Wretched Writ: The Dirty Apologetics of Bad Religious Writing

There’s good reason why polite company is expected to exercise studious avoidance of the topics of religion and politics. No other areas of human concern turn so quickly and viciously polemical. Whole books have been devoted to explaining and understanding our extraordinarily ugly groupishness when it comes to these domains. I’ve recently been reading two of them.

Wretched Writ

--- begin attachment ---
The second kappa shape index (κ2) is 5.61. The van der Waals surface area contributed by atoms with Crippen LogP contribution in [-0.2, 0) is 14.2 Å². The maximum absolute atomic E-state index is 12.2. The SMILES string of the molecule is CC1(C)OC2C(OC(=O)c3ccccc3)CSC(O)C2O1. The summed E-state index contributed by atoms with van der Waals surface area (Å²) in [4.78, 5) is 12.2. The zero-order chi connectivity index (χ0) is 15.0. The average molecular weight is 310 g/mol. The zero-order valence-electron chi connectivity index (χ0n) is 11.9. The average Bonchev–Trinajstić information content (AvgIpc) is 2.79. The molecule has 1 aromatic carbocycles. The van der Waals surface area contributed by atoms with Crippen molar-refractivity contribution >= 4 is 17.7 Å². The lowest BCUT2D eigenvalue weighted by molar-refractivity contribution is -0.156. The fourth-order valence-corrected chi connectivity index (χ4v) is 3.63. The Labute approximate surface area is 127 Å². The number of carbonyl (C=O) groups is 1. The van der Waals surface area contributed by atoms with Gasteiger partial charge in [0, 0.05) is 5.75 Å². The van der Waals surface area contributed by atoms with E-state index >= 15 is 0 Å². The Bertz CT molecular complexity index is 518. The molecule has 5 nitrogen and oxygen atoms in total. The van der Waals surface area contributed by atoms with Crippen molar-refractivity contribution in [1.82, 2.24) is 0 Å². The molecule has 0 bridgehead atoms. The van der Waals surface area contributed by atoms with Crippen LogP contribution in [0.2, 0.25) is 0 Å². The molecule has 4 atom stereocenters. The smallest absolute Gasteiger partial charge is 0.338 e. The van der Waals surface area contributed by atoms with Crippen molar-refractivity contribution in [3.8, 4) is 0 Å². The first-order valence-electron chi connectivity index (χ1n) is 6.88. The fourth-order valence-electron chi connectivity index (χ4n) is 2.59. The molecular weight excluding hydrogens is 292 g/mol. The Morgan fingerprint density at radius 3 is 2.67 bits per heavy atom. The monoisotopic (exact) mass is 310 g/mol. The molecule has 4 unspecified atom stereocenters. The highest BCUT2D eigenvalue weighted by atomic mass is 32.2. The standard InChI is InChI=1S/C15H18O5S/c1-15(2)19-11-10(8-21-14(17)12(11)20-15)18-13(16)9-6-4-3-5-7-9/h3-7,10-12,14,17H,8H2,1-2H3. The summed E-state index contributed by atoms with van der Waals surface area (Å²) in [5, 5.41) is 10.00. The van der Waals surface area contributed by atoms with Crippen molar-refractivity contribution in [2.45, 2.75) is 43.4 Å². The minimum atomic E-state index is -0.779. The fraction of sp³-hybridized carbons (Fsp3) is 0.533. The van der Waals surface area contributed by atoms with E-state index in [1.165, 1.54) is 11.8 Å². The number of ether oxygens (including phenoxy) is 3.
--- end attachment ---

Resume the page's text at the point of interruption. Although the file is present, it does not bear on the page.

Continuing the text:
In the arena of religious polemics, I’ve noted a somewhat underhanded complex of behaviors to which groupish adherents to traditional (read: non-atheistic-Satanic) religions resort when seeking to silence their opponents without having to give due consideration to the critical points of opposition they may be raising. (What? I said I was reading about how to avoid groupishness, not that I’ve actually been able to manage it!) Technically, the complex of behaviors I’m thinking of constitute a logical fallacy of relevance because they seek to dodge an opponent’s reasoned arguments by introducing irrelevant emotional appeals to pity and compassion that, if successful, make a potential critic shy away or back down from criticism on the grounds of not wanting to be seen to be attacking a less fortunate person. Technically speaking, then, this tactic involves the relevance fallacy of argumentum ad misericordiam or “appeal to pity” to exploit the opponent’s feelings of pity or guilt so as to distract and divert from the point of reasoned criticisms. But since this particular appeal to pity comes up in response to criticism of religious writ in specific as a way of using fallacious evocation of pity in an attempt to explain away the perceived faults of religious writings or at least to diminish them in relation to the alleged miraculousness or superlative nature of the texts, I’m going to dub this complex of dirty apologetic trickery the wretched writ fallacy. Here, the adjective wretched serves as a double entendre: both an accurate negative descriptor of the faulty character of the texts under attack and an emotion-laden evocation of someone or something that’s poor, downtrodden, unfortunate, and deserving of pity.